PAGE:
It turned out that this was only one of three Angler malvertising campaigns. Similar attacks are routine. Many of them happen when systems in the complex ad ecosystem are compromised. So the trustworthiness of the New York Times as a place to visit depends on the trustworthiness and the security systems of everyone in the ad ecosystem. The New York Times probably doesn't know who the entities in the system they deal with are themselves dealing with, and who those entities are dealing with, and so on. And it certainly can't audit all their security systems to see whether they match the New York Times' (assumed to be) impenetrable security.
Publisher Traffic (monthly)* msn.com 1.3B nytimes.com 313.1M bbc.com 290.6M aol.com 218.6M my.xfinity.com 102.8M nfl.com 60.7M realtor.com 51.1M theweathernetwork.com 43M thehill.com 31.4M newsweek.com 9.9M
* Numbers pulled from SimilarWeb.com.
As John Oliver points out, news organizations are in big trouble because:
One news industry veteran, who has long since ditched newspapers for radio, once summed up the situation perfectly for me. "It's not that newspapers don't make money. They just don't make enough money for their greedy owners."They are in such desperate pursuit of these long-gone margins that they have sold off control of their user experience to the highest bidder. They wonder why people don't trust them and run ad-blockers. They refuse to supply content to those who do.
Historically, newspapers have had sky-high profit margins. At their peak in the late 90's, seven publicly traded media companies saw profit margins at nearly 30%. The now-defunct American Journalism Review even reported in October 1994 that the Warren Buffett-owned Buffalo News had a 34.6% profit margin.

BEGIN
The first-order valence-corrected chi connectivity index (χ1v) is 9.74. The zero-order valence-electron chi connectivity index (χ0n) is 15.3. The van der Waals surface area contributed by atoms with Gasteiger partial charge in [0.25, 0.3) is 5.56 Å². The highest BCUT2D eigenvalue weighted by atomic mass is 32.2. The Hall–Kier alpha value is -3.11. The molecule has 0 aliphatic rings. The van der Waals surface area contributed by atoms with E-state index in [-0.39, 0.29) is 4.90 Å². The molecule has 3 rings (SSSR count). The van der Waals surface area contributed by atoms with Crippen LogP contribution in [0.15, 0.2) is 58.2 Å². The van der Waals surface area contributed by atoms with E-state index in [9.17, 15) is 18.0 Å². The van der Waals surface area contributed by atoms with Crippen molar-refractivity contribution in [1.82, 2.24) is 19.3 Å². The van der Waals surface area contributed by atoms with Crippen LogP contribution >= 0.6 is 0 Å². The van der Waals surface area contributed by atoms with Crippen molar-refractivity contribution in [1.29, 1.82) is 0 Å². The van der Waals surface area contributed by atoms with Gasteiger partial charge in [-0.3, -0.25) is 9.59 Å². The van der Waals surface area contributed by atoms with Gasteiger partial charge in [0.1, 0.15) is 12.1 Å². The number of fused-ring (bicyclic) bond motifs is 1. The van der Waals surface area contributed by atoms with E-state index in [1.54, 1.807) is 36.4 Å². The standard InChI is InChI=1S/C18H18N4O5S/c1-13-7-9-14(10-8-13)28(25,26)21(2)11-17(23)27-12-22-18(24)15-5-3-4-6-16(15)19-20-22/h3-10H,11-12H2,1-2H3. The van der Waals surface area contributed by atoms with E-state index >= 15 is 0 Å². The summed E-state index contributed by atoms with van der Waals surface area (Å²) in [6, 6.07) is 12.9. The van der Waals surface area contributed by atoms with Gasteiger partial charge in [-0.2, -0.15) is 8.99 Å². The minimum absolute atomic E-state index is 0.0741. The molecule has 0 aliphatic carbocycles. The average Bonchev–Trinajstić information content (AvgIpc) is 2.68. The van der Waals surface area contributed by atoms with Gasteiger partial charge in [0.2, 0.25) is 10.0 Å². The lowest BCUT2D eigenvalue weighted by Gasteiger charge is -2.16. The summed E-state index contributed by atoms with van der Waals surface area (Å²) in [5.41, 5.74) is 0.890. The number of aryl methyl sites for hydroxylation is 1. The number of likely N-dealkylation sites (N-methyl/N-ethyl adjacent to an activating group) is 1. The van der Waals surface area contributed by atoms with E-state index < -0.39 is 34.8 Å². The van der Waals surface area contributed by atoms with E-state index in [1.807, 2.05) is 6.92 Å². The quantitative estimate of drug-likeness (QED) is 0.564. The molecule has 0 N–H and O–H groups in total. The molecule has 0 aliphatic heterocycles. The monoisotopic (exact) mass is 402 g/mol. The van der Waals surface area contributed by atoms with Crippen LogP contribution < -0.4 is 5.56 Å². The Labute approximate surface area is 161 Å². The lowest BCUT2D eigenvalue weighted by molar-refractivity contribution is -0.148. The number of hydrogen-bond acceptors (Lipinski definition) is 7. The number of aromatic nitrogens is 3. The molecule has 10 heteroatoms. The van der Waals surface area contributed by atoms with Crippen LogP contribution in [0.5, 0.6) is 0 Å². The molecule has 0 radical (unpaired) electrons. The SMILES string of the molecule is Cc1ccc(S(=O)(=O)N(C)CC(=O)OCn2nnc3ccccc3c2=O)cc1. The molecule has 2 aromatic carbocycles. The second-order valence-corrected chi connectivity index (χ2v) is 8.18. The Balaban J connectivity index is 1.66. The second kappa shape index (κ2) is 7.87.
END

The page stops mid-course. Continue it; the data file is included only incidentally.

Trevor Pott on The Register's Sysadmin Blog sums it up:
I'm not turning off my browser's defences. It isn't going to happen. I've been bitten one too many times by malvertising and other web nasties and those shields are staying very, very up. ... Ad blockers aren't just for the lazy and the selfish. They are part of browser defence and are absolutely mandatory on today's web. There's no getting around it: advertising has been a vector for malware for far too long. The trust is comprehensively lost and it isn't coming back.This will not end well, as the arms race between Facebook and AdBlock Plus shows. First, as Casey Johnston writes at the New Yorker, if Facebook succeeds it is another nail in the coffin of the open Web:
Publishers are caught between a rock and a hard place. Advertisers often demand that you use the ad networks they are familiar with. The ad networks see no percentage in ensuring clean ads. The publishers have little to no control. If they want to stay in business they need to advertise, and they need to use the advertising networks the advertisers demand.
To understand Facebook’s motivation, it helps to revisit Apple’s mobile ad blockers, which the company introduced last year. Apple’s mobile ad blockers, which have earned a lot of attention, work only on Safari’s mobile browser. But Apple’s entire mobile platform is built on closed-system apps, not Web-based sites. Ads served within these apps cannot be blocked by anything, not even Apple’s own ad blockers. So, by blocking Web-based ads, Apple’s move would, in theory, drive businesses away from the open mobile Web, where the future of advertising is shaky, and toward apps, where there are fewer business variables. It’s not a coincidence, either, that Apple makes money from apps through both sales and advertising, while it earns nothing from its mobile browser.Second, as Cory Doctorow writes, if AdBlock succeeds they get to censor the Web:
What was true of Apple then is even more true of Facebook now. Over the last few years, Facebook has seen rapid growth within its mobile app, where blockers don’t work and it can easily control the ad experience in the same way that Apple can control the app experience.
If online services successfully make ads and content indistinguishable to attempts to block them, content becomes the only target to work onYet again, it is lesser-of-two-evils time.
A blunter tool than ad blocking as it mostly works now (if you let it block 𝓫𝓻𝓪𝓷𝓭, you'd never see your friends talking about 𝓫𝓻𝓪𝓷𝓭), this has far greater potential for censorship and other unpleasantness, once a successful provider ends up in a middle-man position akin to the one Ad Block currently has.
Imagine how easy it would be for Ad Block 2020 to influence an election if it had evolved to understand the political meaning of any given block of content—having long ago established the legitimacy of this approach by backing user-end controls in Facebook's war on them.